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superciliously higher, the other. From the tops of either one can view a panorama that is worth going across the continent to


Across the Square from Twenty-third Street is old Madison Square Garden, the scene of the French balls, the horse show, also lesser shows of cats and dogs and poultry. Dr. Parkhurst's old and new church are on the Square, as also are the buildings of the Metropolitan Life and the Appellate Division of the Supreme Court. A few blocks north is the "Little Church Around the Corner." Looking either up or down Fifth Avenue from this airy corner one can see what represents more wealth than the ordinary mind can easily grasp. Looking west on Twenty-third Street one can see many of the important shops-in fact, go up or down or over to the west for several blocks, the shops and the women who visit them are all one is apt to notice.

If all the most important shops, theaters, hotels and business enterprises and offices thrive in this section, so does the Flatiron corner sight-seer. He-it is ever a hehaunts this corner, where the restless, inquisitive breeze is ever seeking the elusive vacuum, and where, in so doing, swirls airy draperies and summer frou-frou in a most impudent manner.

Beyond, to the southward on Fifth Avenue, near and around old Washington Square, once so exclusive, is the section where many artists live and hold forth in their own peculiarly picturesque manner. In this vicinity is a most interesting al fresco restaurant, guarded as sacredly from the outside world as can be, where Bohemian spirits of the brush and pencil-also a few who lay claim to but the outer husks of both, such as models, typewriter girls from publishing houses-gather to drink "red ink," gaze at other kindred cranks, and be entertained by the once-in-a-while outbreaks from brilliant Bohemians. Here dines the Persian Kitten poet, painters and


illustrators, prose writers and hack writers, humorists, the Purple Cow man, and artists of high degree, who bolt and leave their bills to be paid by their friends.

All around the section around Twentythird Street there are innumerable restaurants, Bohemian and otherwise, famous and otherwise, where world-wide celebrities are thick as huckleberries on a mountain-side in July, for this is a section where many people live "European."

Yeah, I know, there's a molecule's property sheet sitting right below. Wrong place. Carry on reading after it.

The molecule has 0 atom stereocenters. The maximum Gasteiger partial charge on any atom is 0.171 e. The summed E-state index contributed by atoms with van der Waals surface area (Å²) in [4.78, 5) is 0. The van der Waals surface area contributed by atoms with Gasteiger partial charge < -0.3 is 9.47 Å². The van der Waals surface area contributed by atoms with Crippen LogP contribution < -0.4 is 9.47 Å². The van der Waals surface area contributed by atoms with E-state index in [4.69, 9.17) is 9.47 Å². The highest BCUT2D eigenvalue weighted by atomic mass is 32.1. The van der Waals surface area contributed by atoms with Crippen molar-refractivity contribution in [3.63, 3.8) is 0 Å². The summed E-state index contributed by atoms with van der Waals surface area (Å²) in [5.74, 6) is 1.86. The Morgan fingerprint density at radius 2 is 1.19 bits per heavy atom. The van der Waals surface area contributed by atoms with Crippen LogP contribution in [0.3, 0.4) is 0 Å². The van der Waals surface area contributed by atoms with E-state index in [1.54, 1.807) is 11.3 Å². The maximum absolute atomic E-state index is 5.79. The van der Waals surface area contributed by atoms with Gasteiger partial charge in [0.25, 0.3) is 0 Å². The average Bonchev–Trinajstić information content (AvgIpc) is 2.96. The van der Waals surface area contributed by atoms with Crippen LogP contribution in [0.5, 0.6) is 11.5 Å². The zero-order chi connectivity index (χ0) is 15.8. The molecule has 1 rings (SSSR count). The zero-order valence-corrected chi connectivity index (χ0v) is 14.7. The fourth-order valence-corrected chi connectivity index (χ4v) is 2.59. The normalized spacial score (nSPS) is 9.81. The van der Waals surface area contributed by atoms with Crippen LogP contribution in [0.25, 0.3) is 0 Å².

Or perhaps you are tired of New York and want to go to Coney Island the pleasantest way. At the foot of Twenty-third Street, North River, the Iron Steamboat starts on its trip to Coney Island, where blow cool breezes and gay youths and maidens, seemingly all on love-making bent. Or from the ferry here one can easily and quickly reach any railway terminal on the Jersey side, or any point of note or interest on Manhattan. It is not far to Grand Central Station; the connections for Long Island ferries are quickly and easily made, or transfers to any of the four elevated lines or Subway. The time it takes to go anywhere on Manhattan is cut in half by landing at Twenty-third Street. Harlem is twenty minutes away, and the Battery about the same. On Twenty-eighth and Twenty-ninth streets the horse cars still reign in their early, old-fashioned glory. Many people from towns that to New York seem quite hopelessly provincial have to come to Gotham to see these relics of the past that their city never was slow enough to possess.

But what would you have? New York is at once the most cosmopolitan and the most provincial city in the world. And in and around Twenty-third Street you will find something of all its teeming life, and garner in your heart that which makes all other places tame and unpalatable to your taste now and forevermore.

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The Lewis and Clark Centennial Exposition is the fi st international expositio anniversary of the exploration of the Oregon Country by an expedition commanded b While a World's Fair in every sense, the Exposition is primarily an eloquent trade development in the Orient.

The grounds occupy 405 acres adjoining the principal residential portion of acres in extent. Four snow-capped mountain peaks of the glorious Cascade Range

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